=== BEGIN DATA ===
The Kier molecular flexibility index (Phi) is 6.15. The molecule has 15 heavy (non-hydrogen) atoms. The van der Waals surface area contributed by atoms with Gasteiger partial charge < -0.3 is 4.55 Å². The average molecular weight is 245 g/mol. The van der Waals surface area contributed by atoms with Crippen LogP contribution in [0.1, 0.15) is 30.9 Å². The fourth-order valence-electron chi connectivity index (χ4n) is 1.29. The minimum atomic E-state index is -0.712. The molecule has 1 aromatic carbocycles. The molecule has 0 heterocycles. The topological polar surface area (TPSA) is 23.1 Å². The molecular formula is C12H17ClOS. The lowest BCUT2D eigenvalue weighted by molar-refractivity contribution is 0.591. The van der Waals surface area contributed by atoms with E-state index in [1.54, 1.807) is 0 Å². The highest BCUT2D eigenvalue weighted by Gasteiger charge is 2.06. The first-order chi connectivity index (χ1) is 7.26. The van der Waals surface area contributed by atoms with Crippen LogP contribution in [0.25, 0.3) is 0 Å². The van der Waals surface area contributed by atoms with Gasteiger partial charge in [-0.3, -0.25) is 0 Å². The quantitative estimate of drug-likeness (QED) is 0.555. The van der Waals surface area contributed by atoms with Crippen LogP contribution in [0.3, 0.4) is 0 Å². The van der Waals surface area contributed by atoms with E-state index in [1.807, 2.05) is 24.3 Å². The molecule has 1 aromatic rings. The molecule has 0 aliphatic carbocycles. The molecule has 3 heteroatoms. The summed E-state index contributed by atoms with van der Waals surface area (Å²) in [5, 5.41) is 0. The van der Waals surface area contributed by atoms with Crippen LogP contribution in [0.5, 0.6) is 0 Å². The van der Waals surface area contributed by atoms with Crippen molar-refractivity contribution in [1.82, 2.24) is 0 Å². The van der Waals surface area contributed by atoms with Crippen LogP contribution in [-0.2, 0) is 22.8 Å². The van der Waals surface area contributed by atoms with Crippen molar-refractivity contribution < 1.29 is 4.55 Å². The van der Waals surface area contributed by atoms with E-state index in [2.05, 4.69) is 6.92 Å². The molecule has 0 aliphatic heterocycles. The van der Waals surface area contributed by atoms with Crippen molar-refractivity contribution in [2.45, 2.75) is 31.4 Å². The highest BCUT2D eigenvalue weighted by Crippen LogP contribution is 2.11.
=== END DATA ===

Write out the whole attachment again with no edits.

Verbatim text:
The Kier molecular flexibility index (Phi) is 6.15. The molecule has 15 heavy (non-hydrogen) atoms. The van der Waals surface area contributed by atoms with Gasteiger partial charge < -0.3 is 4.55 Å². The average molecular weight is 245 g/mol. The van der Waals surface area contributed by atoms with Crippen LogP contribution in [0.1, 0.15) is 30.9 Å². The fourth-order valence-electron chi connectivity index (χ4n) is 1.29. The minimum atomic E-state index is -0.712. The molecule has 1 aromatic carbocycles. The molecule has 0 heterocycles. The topological polar surface area (TPSA) is 23.1 Å². The molecular formula is C12H17ClOS. The lowest BCUT2D eigenvalue weighted by molar-refractivity contribution is 0.591. The van der Waals surface area contributed by atoms with E-state index in [1.54, 1.807) is 0 Å². The highest BCUT2D eigenvalue weighted by Gasteiger charge is 2.06. The first-order chi connectivity index (χ1) is 7.26. The van der Waals surface area contributed by atoms with Crippen LogP contribution in [0.25, 0.3) is 0 Å². The van der Waals surface area contributed by atoms with Gasteiger partial charge in [-0.3, -0.25) is 0 Å². The quantitative estimate of drug-likeness (QED) is 0.555. The van der Waals surface area contributed by atoms with Crippen LogP contribution in [0.3, 0.4) is 0 Å². The van der Waals surface area contributed by atoms with E-state index in [1.807, 2.05) is 24.3 Å². The molecule has 1 aromatic rings. The molecule has 0 aliphatic carbocycles. The molecule has 3 heteroatoms. The summed E-state index contributed by atoms with van der Waals surface area (Å²) in [5, 5.41) is 0. The van der Waals surface area contributed by atoms with Crippen LogP contribution in [0.5, 0.6) is 0 Å². The van der Waals surface area contributed by atoms with Crippen molar-refractivity contribution in [1.82, 2.24) is 0 Å². The van der Waals surface area contributed by atoms with Crippen LogP contribution in [-0.2, 0) is 22.8 Å². The van der Waals surface area contributed by atoms with Crippen molar-refractivity contribution < 1.29 is 4.55 Å². The van der Waals surface area contributed by atoms with E-state index in [2.05, 4.69) is 6.92 Å². The molecule has 0 aliphatic heterocycles. The van der Waals surface area contributed by atoms with Crippen molar-refractivity contribution in [2.45, 2.75) is 31.4 Å². The highest BCUT2D eigenvalue weighted by Crippen LogP contribution is 2.11.